In April 2022, the Governor signed House Bill 63, which introduces new school resource officer (SRO) requirements for school districts. The new law requires that each campus have an SRO by Aug. 1, 2022, if possible. The law further provides that, “if sufficient funds and qualified personnel are not available for this purpose for every campus, the local board of education shall fulfill the requirements of this subsection on a per-campus basis, as approved in writing by the state school security marshal, until a certified school resource officer is assigned to and working on-site, full-time on each campus in the district."
The Department of Criminal Justice Training provides SROs with 120 hours of specialized training, in addition to basic law enforcement response for working in schools. These include mental health awareness classes, skills for working with special needs students, cultural diversity and active shooter response.
All 173 Kentucky school districts were required to submit their safety plan to the OSSSM for review in August. At this time, OSSSM is able to report that more than 50% of Kentucky school campuses are equipped with an SRO as defined by HB 63. Since Gov. Beshear signed HB 63 into law, this represents a 21% increase in SROs who have been assigned to protect Kentucky schools, ensuring children and staff have a safe learning environment.
HB 63 also grants the ability for a school to create a police department. The ability to start a school police department provides a more jurisdictional definition to school police officers while allowing the school police department to apply for grants to assist in hiring SROs.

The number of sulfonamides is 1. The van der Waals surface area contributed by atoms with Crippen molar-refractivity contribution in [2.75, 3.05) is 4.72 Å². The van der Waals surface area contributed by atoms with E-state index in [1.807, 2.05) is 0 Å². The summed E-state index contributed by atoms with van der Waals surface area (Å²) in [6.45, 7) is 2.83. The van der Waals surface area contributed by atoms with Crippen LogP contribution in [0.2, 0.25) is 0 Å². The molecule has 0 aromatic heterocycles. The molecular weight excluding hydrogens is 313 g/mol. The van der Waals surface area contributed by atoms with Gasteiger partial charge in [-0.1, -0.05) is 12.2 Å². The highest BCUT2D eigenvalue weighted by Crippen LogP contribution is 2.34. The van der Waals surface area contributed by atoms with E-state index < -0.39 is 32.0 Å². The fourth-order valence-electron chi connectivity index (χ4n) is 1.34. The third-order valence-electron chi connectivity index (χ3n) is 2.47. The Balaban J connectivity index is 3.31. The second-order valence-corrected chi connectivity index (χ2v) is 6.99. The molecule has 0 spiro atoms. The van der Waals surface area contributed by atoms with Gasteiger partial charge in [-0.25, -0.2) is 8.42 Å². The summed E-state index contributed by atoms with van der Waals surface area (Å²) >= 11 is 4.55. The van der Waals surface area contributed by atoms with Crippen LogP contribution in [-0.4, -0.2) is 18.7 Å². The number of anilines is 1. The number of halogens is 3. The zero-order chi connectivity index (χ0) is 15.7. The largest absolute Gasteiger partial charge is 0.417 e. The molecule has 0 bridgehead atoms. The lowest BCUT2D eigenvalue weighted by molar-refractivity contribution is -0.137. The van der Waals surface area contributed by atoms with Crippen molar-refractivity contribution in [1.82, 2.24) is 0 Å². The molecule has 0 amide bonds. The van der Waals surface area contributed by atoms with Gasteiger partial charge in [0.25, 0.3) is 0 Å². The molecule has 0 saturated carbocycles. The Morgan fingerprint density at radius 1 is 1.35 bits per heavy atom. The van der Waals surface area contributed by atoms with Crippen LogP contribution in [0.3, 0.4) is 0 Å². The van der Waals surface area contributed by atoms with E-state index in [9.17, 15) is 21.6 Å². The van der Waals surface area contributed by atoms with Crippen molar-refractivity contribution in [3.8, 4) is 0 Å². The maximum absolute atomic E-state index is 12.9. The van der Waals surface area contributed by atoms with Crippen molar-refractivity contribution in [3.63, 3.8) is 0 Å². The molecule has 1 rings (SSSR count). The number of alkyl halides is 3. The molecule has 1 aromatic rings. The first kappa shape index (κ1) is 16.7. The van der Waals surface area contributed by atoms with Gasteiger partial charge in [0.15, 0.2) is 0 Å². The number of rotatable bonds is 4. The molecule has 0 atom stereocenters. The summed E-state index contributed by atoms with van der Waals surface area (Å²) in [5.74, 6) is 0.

This approach gives school districts three choices for placing SROs on each campus:
- Collaborate with local law enforcement agencies to assign an officer to each campus;
- Hire and commission a Police Officer Professional Standards (POPS)-certified officer to become a Special Law Enforcement Officer (SLEO); or
- Start a school-based police agency with board approval.
In the fall of 2021, Lt. Governor Coleman partnered with the Kentucky Department of Education's Commissioner's Student Advisory Council, Kentucky's regional education cooperatives, the Kentucky Department for Behavioral Health at the Cabinet for Health and Family Services and the cabinet's Division of Family Resource Youth Service Centers to create the Student Mental Health Action Summits. The roundtable summits were created to hear from students directly and collect data that could be used to better address students' mental health.
Recently, the students joined the Lt. Governor to present the Team Kentucky Student Mental Health Initiative and their policy recommendations following last fall's Student Mental Health Action Summits at the Kentucky legislature's Interim Joint Committee on Education in Frankfort.
The recommendations are:
- Include and elevate student voice;
- Provide comprehensive suicide prevention;
- Allow excused mental health absences;
- Expand access to mental health services and treatment;
- Increase mental health awareness and education; and
- Increase and improve mental health professional development.
This year Gov. Beshear signed House Bill 44 allowing school district attendance policies to include provisions for excused absences for mental or behavioral health reasons. The bill makes it so a student can make sure they are mentally fit for the classroom without facing repercussions for missed time away.
“We all know that the pandemic came with its own set of challenges and certainly created issues that none of us had to deal with before, but what it also did was it exacerbated old ones," Lt. Gov. Coleman said during her testimony to the Interim Joint Committee on Education on Aug. 16.